FEMA has approved paying $205 million, but denied an additional $306 million for reconstruction of the dam’s spillways, saying that those funds don’t meet federal eligibility rules.
(TNS) - The Trump Administration has informed California that it will not reimburse the state for the majority of repair costs that state officials have requested to help pay for repairs at Oroville Dam, after a disaster there two years ago.
The Federal Emergency Management Agency has approved paying $205 million, but denied an additional $306 million for reconstruction of the dam’s spillways, saying that those funds don’t meet federal eligibility rules.
Under federal law, FEMA can reimburse states up to 75 percent of the costs of cleaning up after natural disasters. But in an investigation done after the main spillway failed at Oroville — the nation’s tallest dam — in February 2017, causing the evacuation of 188,000 people, an independent team of experts concluded that poor construction in the 1960s and inadequate maintenance were major causes of the failure, rather than heavy storms.
Work on the main spillway was finished in November. Construction continues on a project to rebuild and strengthen the emergency spillway.
U.S. Rep. Doug LaMalfa, R-Chico, whose district includes the dam, said the federal government is justified in withholding the money from the state Department of Water Resources.
“FEMA’s decision not to fully reimburse DWR for Oroville Dam spillway repairs should not come as a total surprise,” LaMalfa said in a statement.
“The U.S. Army Corps of Engineers and the Independent Forensic Report have both cited insufficient maintenance and initial design flaws as playing a part in the failure of the spillway,” he added. “FEMA has reimbursed the state for eligible emergency repairs, but repairs due to maintenance failures as well as the new structures being built are ineligible for federal reimbursement legally.”
In a brief statement, FEMA officials did not specify why they denied the funding, but noted that after presidential disaster declarations, the agency can reimburse local governments for the costs to repair or replace “disaster-damaged” public facilities.
“Additional requests for reimbursement are still under review,” the agency said.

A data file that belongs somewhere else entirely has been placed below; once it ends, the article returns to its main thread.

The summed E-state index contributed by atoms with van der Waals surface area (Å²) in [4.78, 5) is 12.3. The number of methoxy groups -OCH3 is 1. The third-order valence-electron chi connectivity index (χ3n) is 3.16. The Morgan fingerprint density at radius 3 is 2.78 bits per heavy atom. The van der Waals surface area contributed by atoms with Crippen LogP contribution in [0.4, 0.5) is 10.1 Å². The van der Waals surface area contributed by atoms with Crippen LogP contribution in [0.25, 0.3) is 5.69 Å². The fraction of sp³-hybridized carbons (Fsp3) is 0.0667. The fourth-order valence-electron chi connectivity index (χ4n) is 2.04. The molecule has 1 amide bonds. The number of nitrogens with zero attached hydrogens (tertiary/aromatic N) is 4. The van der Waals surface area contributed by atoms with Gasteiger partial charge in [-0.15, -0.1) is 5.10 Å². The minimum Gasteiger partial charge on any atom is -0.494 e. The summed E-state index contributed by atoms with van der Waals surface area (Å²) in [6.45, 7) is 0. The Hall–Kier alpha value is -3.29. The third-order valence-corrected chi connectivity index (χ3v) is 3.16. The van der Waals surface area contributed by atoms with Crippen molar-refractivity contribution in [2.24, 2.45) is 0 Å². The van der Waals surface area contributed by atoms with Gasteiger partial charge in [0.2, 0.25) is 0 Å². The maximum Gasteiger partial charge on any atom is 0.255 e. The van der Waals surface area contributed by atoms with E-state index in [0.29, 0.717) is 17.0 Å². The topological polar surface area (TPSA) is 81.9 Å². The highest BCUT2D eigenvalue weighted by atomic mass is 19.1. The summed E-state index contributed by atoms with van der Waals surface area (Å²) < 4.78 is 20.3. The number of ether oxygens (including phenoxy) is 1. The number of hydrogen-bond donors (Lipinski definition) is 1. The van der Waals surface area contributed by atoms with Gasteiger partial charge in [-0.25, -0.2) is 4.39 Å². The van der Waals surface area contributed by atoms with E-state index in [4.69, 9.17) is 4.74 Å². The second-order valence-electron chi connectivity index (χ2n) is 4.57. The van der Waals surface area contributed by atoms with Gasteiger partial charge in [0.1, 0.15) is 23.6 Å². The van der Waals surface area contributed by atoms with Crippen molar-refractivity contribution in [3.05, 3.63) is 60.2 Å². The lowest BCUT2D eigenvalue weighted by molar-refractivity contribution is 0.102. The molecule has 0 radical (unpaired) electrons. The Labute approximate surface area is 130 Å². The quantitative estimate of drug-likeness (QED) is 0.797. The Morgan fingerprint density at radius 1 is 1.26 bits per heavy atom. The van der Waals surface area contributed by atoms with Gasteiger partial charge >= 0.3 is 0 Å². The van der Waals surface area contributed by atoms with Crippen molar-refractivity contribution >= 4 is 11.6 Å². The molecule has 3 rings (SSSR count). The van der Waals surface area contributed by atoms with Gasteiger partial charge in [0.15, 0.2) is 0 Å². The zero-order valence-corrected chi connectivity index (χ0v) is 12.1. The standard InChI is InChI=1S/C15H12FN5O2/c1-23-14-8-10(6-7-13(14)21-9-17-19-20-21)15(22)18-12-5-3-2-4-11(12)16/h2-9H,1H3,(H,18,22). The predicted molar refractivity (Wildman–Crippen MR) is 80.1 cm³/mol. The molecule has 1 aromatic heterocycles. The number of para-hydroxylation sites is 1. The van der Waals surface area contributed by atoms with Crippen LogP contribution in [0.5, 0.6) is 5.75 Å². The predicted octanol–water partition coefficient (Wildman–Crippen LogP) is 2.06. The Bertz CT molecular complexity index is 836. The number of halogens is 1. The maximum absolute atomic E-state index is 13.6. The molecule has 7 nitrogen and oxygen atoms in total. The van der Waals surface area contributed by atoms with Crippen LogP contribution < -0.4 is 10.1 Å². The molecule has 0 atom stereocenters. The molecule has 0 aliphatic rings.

On Friday, officials at the state Department of Water Resources announced they plan to submit more documents to make the case that the full amount of their request for federal help should be granted.
If the federal government does not provide that money, it probably would have to come from local water agencies around California that have contracts with the state to buy water through the State Water Project, of which Oroville Dam is a key part.
Those agencies include the Santa Clara Valley Water District, the Metropolitan Water District of Southern California in Los Angeles,the Alameda County Water District in Fremont, and others.
“We appreciate the hard work and commitment of FEMA staff, however are disappointed in some of their initial interpretations regarding cost eligibility,” said Joel Ledesma, DWR deputy director of the State Water Project in a statement. “Our reconstruction work was necessary to safely operate the main spillway and ensure functionality of the emergency spillway. DWR plans to appeal FEMA’s determination as we believe all costs should be eligible for federal reimbursement.”
Another Republican lawmaker who represents the Oroville area also agreed with the federal ruling. In a post on Twitter, Assemblyman James Gallagher, R-Chico, said: “Despite some of the rhetoric, this was a failure of government — not a natural disaster.”
The local water agencies who will likely have to pay the difference, however, said they disagree with the Trump administration decision and support state efforts to appeal it.
“We support DWR and recognize the agency has worked tirelessly to protect public safety and to successfully repair the Oroville spillways,” said Jennifer Pierre, general manager of the State Water Contractors, an organization representing the 29 local agencies that have State Water Project contracts.
“We understand that DWR worked directly with the Federal Energy Regulatory Commission, U.S. Army Corp of Engineers and multiple independent experts to determine the appropriate actions necessary to repair the facilities and ensure the structure could operate as originally intended,” she added. “That is why we support DWR’s decision to appeal the partial FEMA reimbursements. We firmly believe that federally-required repairs to Oroville after a federally-declared emergency should qualify for full federal assistance.”
Earlier, FEMA reimbursed the state $128 million for debris removal and other costs directly related the emergency response in the days during, and after the crisis.
LaMalfa also attempted to link the FEMA decision to California’s proposed high-speed rail project, which was begun more than a decade ago under former governors Arnold Schwarzenegger and Jerry Brown, and recently scaled back by Gov. Gavin Newsom.
“California prioritized other spending initiatives, such as high-speed rail, over fixing deficiencies of Oroville Dam that led to this crisis,” LaMalfa said. “And FEMA is likely to withhold future public assistance funding as a result. That will prove to be a costly mistake. We don’t want FEMA to come up short on other disaster assistance by misapplying funds in this case of dam mismanagement, born out in the forensic report.”
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